The standard way of including source code listings in Beamer is to use the
semiverbatim environment. Needless to say, it does not provide all the syntax highlighting and line-numbering love of the
listings package. Combine the two and you have something pretty as well as extremely helpful in delivering presentations which have code:
if __name__ == "__main":
print "Oh yes, the, uh,
the Norwegian Blue..."
print "What's, uh...
What's wrong with it? "
print "I'll tell you what's wrong with it,
print "'E's dead,
that's what's wrong with it!"
Continuing the process of presenting my proposal for the graduation project, I was required to do a presentation. Now, I have never really liked PowerPoint and for more reasons than it being a product of Microsoft (I was never really into OpenOffice.org Impress either).
In fact, I have never liked doing presentations in the first place. My preferred means of communicating an idea is through written material or face-to-face discussions. Anyhow, seeing as I had to do a formal presentation, I turned towards the solution that would provide some additional attraction for me: Beamer.
After fiddling around with my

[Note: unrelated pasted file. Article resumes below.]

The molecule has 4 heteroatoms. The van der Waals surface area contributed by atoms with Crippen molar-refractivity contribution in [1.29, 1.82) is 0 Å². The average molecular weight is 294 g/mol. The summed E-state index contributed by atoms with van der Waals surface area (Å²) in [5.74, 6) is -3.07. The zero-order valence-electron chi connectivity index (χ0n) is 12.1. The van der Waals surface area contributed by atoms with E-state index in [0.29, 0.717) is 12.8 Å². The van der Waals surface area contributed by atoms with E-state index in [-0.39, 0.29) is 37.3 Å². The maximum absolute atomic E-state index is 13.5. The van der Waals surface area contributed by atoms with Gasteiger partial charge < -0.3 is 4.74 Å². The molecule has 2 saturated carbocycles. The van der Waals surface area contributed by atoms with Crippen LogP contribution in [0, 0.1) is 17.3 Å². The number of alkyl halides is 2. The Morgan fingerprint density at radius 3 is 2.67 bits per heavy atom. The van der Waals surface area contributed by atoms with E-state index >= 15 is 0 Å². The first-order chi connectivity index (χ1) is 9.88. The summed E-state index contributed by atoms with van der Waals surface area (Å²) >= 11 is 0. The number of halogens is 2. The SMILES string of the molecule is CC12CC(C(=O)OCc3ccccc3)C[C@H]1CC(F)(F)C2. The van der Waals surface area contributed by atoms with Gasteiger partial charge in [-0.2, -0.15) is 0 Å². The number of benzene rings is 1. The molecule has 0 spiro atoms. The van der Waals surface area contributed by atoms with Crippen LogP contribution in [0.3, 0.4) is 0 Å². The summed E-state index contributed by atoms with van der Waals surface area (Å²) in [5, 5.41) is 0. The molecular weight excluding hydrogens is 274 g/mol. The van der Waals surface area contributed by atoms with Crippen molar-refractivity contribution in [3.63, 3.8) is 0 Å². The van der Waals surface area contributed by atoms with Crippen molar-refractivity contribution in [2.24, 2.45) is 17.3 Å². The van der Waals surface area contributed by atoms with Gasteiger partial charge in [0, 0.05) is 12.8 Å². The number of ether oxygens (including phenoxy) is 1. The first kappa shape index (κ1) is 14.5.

.tex for a few hours, I was able to create something which looked [*] far more professional, sexier and informative than anything I had ever created using traditional presentation software:
To view the presentation you have to open it in “Slide Show” mode of your favorite PDF reader. What totally blew me away was the ease with which I could create lovely bibliographic references, mathematical equations and little fun things like navigational bar on top of every page. Perhaps it’s got to do something with the mindset of a programmer, but I certainly became more productive with Beamer within a couple of hours than I had been throughout my experience with PowerPoint/Impress.
[*] Whether they were professional, sexy or informative is a totally different matter and has very little to do with either LaTeX or Beamer.